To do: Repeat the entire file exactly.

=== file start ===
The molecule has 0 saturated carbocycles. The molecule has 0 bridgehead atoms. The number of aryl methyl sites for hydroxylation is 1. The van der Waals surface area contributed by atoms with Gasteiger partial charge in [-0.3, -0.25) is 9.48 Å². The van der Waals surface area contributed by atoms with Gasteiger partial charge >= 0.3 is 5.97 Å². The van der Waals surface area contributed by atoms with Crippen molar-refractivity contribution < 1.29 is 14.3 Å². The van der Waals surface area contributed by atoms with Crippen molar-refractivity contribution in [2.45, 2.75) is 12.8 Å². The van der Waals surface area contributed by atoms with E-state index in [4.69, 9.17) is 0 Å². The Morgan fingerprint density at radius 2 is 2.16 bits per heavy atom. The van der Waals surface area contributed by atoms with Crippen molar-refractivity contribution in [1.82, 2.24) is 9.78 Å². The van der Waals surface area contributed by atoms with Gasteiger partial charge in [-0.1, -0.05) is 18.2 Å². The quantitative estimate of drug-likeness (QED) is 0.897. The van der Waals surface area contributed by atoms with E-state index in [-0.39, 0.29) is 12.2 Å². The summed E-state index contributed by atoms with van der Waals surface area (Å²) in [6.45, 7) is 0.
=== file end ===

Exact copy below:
The molecule has 0 saturated carbocycles. The molecule has 0 bridgehead atoms. The number of aryl methyl sites for hydroxylation is 1. The van der Waals surface area contributed by atoms with Gasteiger partial charge in [-0.3, -0.25) is 9.48 Å². The van der Waals surface area contributed by atoms with Gasteiger partial charge >= 0.3 is 5.97 Å². The van der Waals surface area contributed by atoms with Crippen molar-refractivity contribution < 1.29 is 14.3 Å². The van der Waals surface area contributed by atoms with Crippen molar-refractivity contribution in [2.45, 2.75) is 12.8 Å². The van der Waals surface area contributed by atoms with E-state index in [4.69, 9.17) is 0 Å². The Morgan fingerprint density at radius 2 is 2.16 bits per heavy atom. The van der Waals surface area contributed by atoms with Crippen molar-refractivity contribution in [1.82, 2.24) is 9.78 Å². The van der Waals surface area contributed by atoms with Gasteiger partial charge in [-0.1, -0.05) is 18.2 Å². The quantitative estimate of drug-likeness (QED) is 0.897. The van der Waals surface area contributed by atoms with E-state index in [-0.39, 0.29) is 12.2 Å². The summed E-state index contributed by atoms with van der Waals surface area (Å²) in [6.45, 7) is 0.